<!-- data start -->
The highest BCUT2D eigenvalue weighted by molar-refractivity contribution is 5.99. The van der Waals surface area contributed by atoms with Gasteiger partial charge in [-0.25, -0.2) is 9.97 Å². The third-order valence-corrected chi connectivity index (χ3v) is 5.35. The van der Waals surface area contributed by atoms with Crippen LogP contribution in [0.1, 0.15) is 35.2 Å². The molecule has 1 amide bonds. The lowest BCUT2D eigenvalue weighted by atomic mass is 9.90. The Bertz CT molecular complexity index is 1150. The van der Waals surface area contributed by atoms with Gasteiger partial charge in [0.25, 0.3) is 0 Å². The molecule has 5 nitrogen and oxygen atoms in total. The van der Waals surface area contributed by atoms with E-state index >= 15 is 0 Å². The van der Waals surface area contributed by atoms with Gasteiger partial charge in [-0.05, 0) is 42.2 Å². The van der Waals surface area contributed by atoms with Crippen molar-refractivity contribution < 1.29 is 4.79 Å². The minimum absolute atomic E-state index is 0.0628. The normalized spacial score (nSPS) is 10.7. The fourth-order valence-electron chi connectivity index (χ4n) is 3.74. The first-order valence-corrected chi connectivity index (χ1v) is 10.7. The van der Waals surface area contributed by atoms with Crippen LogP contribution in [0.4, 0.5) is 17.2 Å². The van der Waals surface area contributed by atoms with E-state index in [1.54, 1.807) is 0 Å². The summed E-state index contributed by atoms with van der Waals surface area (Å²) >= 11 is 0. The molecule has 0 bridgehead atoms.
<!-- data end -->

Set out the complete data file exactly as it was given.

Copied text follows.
The highest BCUT2D eigenvalue weighted by molar-refractivity contribution is 5.99. The van der Waals surface area contributed by atoms with Gasteiger partial charge in [-0.25, -0.2) is 9.97 Å². The third-order valence-corrected chi connectivity index (χ3v) is 5.35. The van der Waals surface area contributed by atoms with Crippen LogP contribution in [0.1, 0.15) is 35.2 Å². The molecule has 1 amide bonds. The lowest BCUT2D eigenvalue weighted by atomic mass is 9.90. The Bertz CT molecular complexity index is 1150. The van der Waals surface area contributed by atoms with Gasteiger partial charge in [0.25, 0.3) is 0 Å². The molecule has 5 nitrogen and oxygen atoms in total. The van der Waals surface area contributed by atoms with E-state index >= 15 is 0 Å². The van der Waals surface area contributed by atoms with Gasteiger partial charge in [-0.05, 0) is 42.2 Å². The van der Waals surface area contributed by atoms with Crippen molar-refractivity contribution < 1.29 is 4.79 Å². The minimum absolute atomic E-state index is 0.0628. The normalized spacial score (nSPS) is 10.7. The fourth-order valence-electron chi connectivity index (χ4n) is 3.74. The first-order valence-corrected chi connectivity index (χ1v) is 10.7. The van der Waals surface area contributed by atoms with Crippen LogP contribution in [0.4, 0.5) is 17.2 Å². The van der Waals surface area contributed by atoms with E-state index in [1.54, 1.807) is 0 Å². The summed E-state index contributed by atoms with van der Waals surface area (Å²) >= 11 is 0. The molecule has 0 bridgehead atoms.